Online video games have amazing software architectures, particularly when they support millions or billions of transactions.
If you haven’t heard of ROBLOX, they allow users develop their own games – creating players, 3D worlds, and objects from first-person shooters to genres like military and sci-fi. They are able to share these games with others, and, of course, play them. The ROBLOX application also has a built in advertising system, social network, and virtual economy with currencies. According to their website, they generate:
- Over one billion page views, 29 million in-game hours, and 10 million unique visitors per month.
- Players created 5.4 million games and spent over 250 million hours of game-play in 2011
The site is ranked #1 in the US for total engagement time within the 8-14 year old segment. Needless to say, the software architecture and infrastructure is pretty cool.
How ROBLOX Works
ROBLOX Studio is a free game development kit – basically it’s a full on IDE for the ROBLOX world. Users start with a “place” – a fully editable location within the ROBLOX world. With ROBLOX Studio, they can create cameras, humanoids, lighting, debris, levels, doors, surfaces, conveyor belts, buildings, dialouges, GUIs, animations, and more. Then, they can script, build, test, and deploy what they’ve built.
After a game is built and published (into a catalog of 5.4 million), people can search, select, and play the game. For example, the game “Base Wars: The Land” has been favorited over 200,000 times and visited over 16 million times. The game is a military style, multiplayer game and allows people to move around air, land, and sea, get into vehicles like tanks and planes, use different weapons such as machine guns or rifles, and try to win battles. Basically, an entire 3D game platform and physics engine has been exposed to teenagers (and others) to develop on and use for free!
The engineering team at ROBLOX has been kind enough to share architecture insights publicly, and we wanted to pass along some highlights and links. In one article, they explained how they began with a simpler architecture and evolved (see image to the right).
As they grew, there were more inbound requests, more things they wanted to measure, and more engineers contributing. As well, they wanted to decrease disruptions, data loss, and infrastructure costs. To give an idea of the scale, on April 12, 2012, they cited roughly 75,000 database requests per second, 30,000 web-farm requests per second, and a petabyte per month of CDN traffic. Needless to say, their architecture today (below) looks much different and was driven mainly by needs around scale, cost, and monitoring.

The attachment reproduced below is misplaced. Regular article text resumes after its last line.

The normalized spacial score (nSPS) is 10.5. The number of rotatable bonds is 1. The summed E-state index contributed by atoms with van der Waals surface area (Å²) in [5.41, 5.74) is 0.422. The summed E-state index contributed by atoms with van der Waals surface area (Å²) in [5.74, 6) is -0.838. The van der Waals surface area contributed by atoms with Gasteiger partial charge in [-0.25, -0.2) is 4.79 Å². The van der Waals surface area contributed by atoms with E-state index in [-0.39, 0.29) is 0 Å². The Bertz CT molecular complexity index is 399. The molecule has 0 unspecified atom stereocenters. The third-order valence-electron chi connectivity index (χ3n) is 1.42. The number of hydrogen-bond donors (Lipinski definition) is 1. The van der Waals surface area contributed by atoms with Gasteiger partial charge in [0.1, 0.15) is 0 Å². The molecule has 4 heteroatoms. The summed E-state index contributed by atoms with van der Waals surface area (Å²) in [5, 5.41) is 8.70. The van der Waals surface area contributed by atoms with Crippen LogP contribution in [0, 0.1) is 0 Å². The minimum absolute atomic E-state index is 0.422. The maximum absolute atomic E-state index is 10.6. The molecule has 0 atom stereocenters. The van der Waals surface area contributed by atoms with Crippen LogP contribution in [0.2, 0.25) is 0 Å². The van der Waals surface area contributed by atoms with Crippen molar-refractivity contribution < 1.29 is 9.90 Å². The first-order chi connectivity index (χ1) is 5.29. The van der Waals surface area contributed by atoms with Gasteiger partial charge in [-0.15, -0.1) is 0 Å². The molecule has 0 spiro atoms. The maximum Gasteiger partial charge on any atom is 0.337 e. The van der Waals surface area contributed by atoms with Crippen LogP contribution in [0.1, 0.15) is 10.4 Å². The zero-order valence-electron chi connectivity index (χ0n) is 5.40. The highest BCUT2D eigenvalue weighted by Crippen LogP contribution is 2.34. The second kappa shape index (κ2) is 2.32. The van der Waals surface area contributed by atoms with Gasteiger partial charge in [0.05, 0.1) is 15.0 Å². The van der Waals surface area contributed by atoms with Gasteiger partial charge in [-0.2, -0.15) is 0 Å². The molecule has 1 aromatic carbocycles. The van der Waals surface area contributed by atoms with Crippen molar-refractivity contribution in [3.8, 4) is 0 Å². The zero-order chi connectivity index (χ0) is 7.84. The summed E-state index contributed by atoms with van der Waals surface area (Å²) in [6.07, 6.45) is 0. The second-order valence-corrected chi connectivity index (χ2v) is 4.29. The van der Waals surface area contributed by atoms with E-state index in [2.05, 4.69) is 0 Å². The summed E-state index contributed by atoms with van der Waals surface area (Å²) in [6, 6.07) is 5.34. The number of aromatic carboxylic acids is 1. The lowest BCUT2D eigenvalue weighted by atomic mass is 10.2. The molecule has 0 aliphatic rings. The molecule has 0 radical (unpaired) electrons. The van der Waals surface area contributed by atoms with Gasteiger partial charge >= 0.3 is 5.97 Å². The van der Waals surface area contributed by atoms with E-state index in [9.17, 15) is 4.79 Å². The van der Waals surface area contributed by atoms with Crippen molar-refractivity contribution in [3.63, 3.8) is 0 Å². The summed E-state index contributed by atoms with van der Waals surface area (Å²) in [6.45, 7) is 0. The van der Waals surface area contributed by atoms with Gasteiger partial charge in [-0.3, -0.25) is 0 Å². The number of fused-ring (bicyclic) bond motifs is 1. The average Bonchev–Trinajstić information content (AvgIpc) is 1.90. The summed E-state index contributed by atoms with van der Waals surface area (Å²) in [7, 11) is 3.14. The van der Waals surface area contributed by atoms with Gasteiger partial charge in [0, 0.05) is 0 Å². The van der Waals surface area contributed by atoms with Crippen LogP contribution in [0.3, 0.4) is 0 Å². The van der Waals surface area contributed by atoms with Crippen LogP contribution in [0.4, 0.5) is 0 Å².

Hybrid Clouds and Queues
“As we start interacting with our newer cloud services at Amazon, we’re initially using RabbitMQ to protect our internal systems against the intermittent high latencies of our remote systems; We’ll soon be expanding this throughout our back-end to decouple our sub-systems more effectively.”
To dive deeper, ROBLOX implemented RabbitMQ to help deal with the volume of database requests and slow response times. The queue is managing 15 million requests a day. The example scenario is when there is an update to the ROBLOX catalog content, which needs to update the search index. Before RabbitMQ, the web server would have to wait for an update to complete. Now, the loosely coupled architecture allows the web server to update the message queue (not the database) and move on. At some point, the message is picked up by a service that updates their search platform index.
The message queue acts as a simple, generic component – it receives messages from producers, stores them, and delivers them to consumers. Roblox goes into more detail on how they use RabbitMQ in a clustered set-up on Linux, how exchanges and queues are set-up, and why they made certain decisions, including why they selected RabbitMQ:
“RabbitMQ provides a lightning-fast server that can be clustered, client libraries in many languages, an administration API and a slick web dashboard. It’s also free (using open protocol AMQP), fast, cross-platform, stable (based on Erlang’s Open Telecom Platform), field-tested and supported by a large, active community.”
>> For more information on VMware’s vFabric RabbitMQ, you can: